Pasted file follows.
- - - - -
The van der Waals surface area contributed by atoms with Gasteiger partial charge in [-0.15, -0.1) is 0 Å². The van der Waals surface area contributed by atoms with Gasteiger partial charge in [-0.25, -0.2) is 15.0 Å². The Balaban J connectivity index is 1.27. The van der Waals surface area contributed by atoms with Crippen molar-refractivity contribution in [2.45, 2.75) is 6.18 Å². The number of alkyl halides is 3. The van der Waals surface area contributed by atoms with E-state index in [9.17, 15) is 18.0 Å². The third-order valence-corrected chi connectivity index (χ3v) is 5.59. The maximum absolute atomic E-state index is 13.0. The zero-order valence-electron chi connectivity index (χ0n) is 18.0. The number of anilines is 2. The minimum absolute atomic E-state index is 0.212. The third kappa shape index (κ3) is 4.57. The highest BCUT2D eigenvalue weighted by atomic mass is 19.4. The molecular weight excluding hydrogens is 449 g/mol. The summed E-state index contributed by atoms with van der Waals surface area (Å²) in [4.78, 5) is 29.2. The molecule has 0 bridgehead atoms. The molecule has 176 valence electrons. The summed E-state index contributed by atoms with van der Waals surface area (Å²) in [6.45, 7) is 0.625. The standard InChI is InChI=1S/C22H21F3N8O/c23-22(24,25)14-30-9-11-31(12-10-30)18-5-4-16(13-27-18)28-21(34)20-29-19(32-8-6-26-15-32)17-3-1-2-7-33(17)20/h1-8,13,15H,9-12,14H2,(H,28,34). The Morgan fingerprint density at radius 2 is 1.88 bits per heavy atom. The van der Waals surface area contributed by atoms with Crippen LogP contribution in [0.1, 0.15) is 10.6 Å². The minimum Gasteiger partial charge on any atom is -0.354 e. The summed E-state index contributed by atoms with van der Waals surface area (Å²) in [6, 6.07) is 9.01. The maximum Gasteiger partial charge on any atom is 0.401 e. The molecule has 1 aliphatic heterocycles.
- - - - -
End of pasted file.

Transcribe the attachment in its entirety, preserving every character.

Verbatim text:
The van der Waals surface area contributed by atoms with Gasteiger partial charge in [-0.15, -0.1) is 0 Å². The van der Waals surface area contributed by atoms with Gasteiger partial charge in [-0.25, -0.2) is 15.0 Å². The Balaban J connectivity index is 1.27. The van der Waals surface area contributed by atoms with Crippen molar-refractivity contribution in [2.45, 2.75) is 6.18 Å². The number of alkyl halides is 3. The van der Waals surface area contributed by atoms with E-state index in [9.17, 15) is 18.0 Å². The third-order valence-corrected chi connectivity index (χ3v) is 5.59. The maximum absolute atomic E-state index is 13.0. The zero-order valence-electron chi connectivity index (χ0n) is 18.0. The number of anilines is 2. The minimum absolute atomic E-state index is 0.212. The third kappa shape index (κ3) is 4.57. The highest BCUT2D eigenvalue weighted by atomic mass is 19.4. The molecular weight excluding hydrogens is 449 g/mol. The summed E-state index contributed by atoms with van der Waals surface area (Å²) in [4.78, 5) is 29.2. The molecule has 0 bridgehead atoms. The molecule has 176 valence electrons. The summed E-state index contributed by atoms with van der Waals surface area (Å²) in [6.45, 7) is 0.625. The standard InChI is InChI=1S/C22H21F3N8O/c23-22(24,25)14-30-9-11-31(12-10-30)18-5-4-16(13-27-18)28-21(34)20-29-19(32-8-6-26-15-32)17-3-1-2-7-33(17)20/h1-8,13,15H,9-12,14H2,(H,28,34). The Morgan fingerprint density at radius 2 is 1.88 bits per heavy atom. The van der Waals surface area contributed by atoms with Crippen LogP contribution in [0.1, 0.15) is 10.6 Å². The minimum Gasteiger partial charge on any atom is -0.354 e. The summed E-state index contributed by atoms with van der Waals surface area (Å²) in [6, 6.07) is 9.01. The maximum Gasteiger partial charge on any atom is 0.401 e. The molecule has 1 aliphatic heterocycles.